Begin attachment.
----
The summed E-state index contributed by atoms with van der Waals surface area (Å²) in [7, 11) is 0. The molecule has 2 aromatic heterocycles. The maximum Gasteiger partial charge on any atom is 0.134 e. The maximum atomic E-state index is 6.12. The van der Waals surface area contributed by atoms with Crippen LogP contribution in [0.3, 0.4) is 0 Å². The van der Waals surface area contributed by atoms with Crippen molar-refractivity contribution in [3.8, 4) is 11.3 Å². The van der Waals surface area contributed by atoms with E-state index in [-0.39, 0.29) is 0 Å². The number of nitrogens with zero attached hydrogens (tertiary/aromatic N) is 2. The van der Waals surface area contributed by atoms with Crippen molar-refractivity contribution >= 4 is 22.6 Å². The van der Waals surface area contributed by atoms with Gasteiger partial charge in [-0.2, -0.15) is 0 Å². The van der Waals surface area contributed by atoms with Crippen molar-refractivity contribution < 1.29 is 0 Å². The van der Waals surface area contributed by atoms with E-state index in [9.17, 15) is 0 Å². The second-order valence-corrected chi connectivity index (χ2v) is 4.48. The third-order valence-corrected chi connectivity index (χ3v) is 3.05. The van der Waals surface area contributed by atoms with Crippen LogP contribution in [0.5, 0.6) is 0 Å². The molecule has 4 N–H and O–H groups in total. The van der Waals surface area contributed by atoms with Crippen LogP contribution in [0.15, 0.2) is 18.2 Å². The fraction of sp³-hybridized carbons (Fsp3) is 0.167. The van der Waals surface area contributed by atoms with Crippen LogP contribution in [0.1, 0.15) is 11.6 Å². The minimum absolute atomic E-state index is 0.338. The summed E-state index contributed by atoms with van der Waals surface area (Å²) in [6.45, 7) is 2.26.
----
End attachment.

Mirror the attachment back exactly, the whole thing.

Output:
The summed E-state index contributed by atoms with van der Waals surface area (Å²) in [7, 11) is 0. The molecule has 2 aromatic heterocycles. The maximum Gasteiger partial charge on any atom is 0.134 e. The maximum atomic E-state index is 6.12. The van der Waals surface area contributed by atoms with Crippen LogP contribution in [0.3, 0.4) is 0 Å². The van der Waals surface area contributed by atoms with Crippen molar-refractivity contribution in [3.8, 4) is 11.3 Å². The van der Waals surface area contributed by atoms with E-state index in [-0.39, 0.29) is 0 Å². The number of nitrogens with zero attached hydrogens (tertiary/aromatic N) is 2. The van der Waals surface area contributed by atoms with Crippen molar-refractivity contribution >= 4 is 22.6 Å². The van der Waals surface area contributed by atoms with Gasteiger partial charge in [-0.2, -0.15) is 0 Å². The van der Waals surface area contributed by atoms with Crippen molar-refractivity contribution < 1.29 is 0 Å². The van der Waals surface area contributed by atoms with E-state index in [9.17, 15) is 0 Å². The second-order valence-corrected chi connectivity index (χ2v) is 4.48. The third-order valence-corrected chi connectivity index (χ3v) is 3.05. The van der Waals surface area contributed by atoms with Crippen LogP contribution in [0.5, 0.6) is 0 Å². The molecule has 4 N–H and O–H groups in total. The van der Waals surface area contributed by atoms with Crippen LogP contribution in [0.15, 0.2) is 18.2 Å². The fraction of sp³-hybridized carbons (Fsp3) is 0.167. The van der Waals surface area contributed by atoms with Crippen LogP contribution in [0.1, 0.15) is 11.6 Å². The minimum absolute atomic E-state index is 0.338. The summed E-state index contributed by atoms with van der Waals surface area (Å²) in [6.45, 7) is 2.26.